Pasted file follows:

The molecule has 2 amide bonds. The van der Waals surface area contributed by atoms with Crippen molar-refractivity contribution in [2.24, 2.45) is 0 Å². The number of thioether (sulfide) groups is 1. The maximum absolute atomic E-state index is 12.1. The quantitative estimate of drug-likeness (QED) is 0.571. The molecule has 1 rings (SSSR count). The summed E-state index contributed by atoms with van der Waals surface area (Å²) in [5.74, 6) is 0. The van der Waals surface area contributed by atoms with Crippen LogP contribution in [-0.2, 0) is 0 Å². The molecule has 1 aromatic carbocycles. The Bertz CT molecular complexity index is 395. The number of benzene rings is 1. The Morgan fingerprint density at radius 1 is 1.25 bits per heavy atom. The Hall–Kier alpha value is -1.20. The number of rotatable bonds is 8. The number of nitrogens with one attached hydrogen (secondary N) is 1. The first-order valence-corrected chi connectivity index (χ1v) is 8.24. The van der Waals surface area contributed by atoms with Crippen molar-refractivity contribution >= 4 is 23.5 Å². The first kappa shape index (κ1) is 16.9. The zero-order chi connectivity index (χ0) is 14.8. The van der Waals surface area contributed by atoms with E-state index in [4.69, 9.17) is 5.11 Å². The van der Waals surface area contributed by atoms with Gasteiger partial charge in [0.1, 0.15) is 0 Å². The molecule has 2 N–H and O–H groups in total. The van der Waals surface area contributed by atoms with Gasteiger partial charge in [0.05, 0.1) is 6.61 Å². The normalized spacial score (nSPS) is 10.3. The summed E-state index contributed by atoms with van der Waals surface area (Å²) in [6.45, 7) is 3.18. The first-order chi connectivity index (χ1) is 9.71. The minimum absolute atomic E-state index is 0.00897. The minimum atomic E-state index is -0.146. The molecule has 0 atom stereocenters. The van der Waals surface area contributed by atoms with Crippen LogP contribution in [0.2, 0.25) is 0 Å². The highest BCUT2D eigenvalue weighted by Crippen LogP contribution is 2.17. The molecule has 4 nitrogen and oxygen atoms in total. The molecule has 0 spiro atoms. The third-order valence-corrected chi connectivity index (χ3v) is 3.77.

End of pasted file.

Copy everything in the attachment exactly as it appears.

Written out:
The molecule has 2 amide bonds. The van der Waals surface area contributed by atoms with Crippen molar-refractivity contribution in [2.24, 2.45) is 0 Å². The number of thioether (sulfide) groups is 1. The maximum absolute atomic E-state index is 12.1. The quantitative estimate of drug-likeness (QED) is 0.571. The molecule has 1 rings (SSSR count). The summed E-state index contributed by atoms with van der Waals surface area (Å²) in [5.74, 6) is 0. The van der Waals surface area contributed by atoms with Crippen LogP contribution in [-0.2, 0) is 0 Å². The molecule has 1 aromatic carbocycles. The Bertz CT molecular complexity index is 395. The number of benzene rings is 1. The Morgan fingerprint density at radius 1 is 1.25 bits per heavy atom. The Hall–Kier alpha value is -1.20. The number of rotatable bonds is 8. The number of nitrogens with one attached hydrogen (secondary N) is 1. The first-order valence-corrected chi connectivity index (χ1v) is 8.24. The van der Waals surface area contributed by atoms with Crippen molar-refractivity contribution >= 4 is 23.5 Å². The first kappa shape index (κ1) is 16.9. The zero-order chi connectivity index (χ0) is 14.8. The van der Waals surface area contributed by atoms with E-state index in [4.69, 9.17) is 5.11 Å². The van der Waals surface area contributed by atoms with Gasteiger partial charge in [0.1, 0.15) is 0 Å². The molecule has 2 N–H and O–H groups in total. The van der Waals surface area contributed by atoms with Gasteiger partial charge in [0.05, 0.1) is 6.61 Å². The normalized spacial score (nSPS) is 10.3. The summed E-state index contributed by atoms with van der Waals surface area (Å²) in [6.45, 7) is 3.18. The first-order chi connectivity index (χ1) is 9.71. The minimum absolute atomic E-state index is 0.00897. The minimum atomic E-state index is -0.146. The molecule has 0 atom stereocenters. The van der Waals surface area contributed by atoms with Crippen LogP contribution in [0.2, 0.25) is 0 Å². The highest BCUT2D eigenvalue weighted by Crippen LogP contribution is 2.17. The molecule has 4 nitrogen and oxygen atoms in total. The molecule has 0 spiro atoms. The third-order valence-corrected chi connectivity index (χ3v) is 3.77.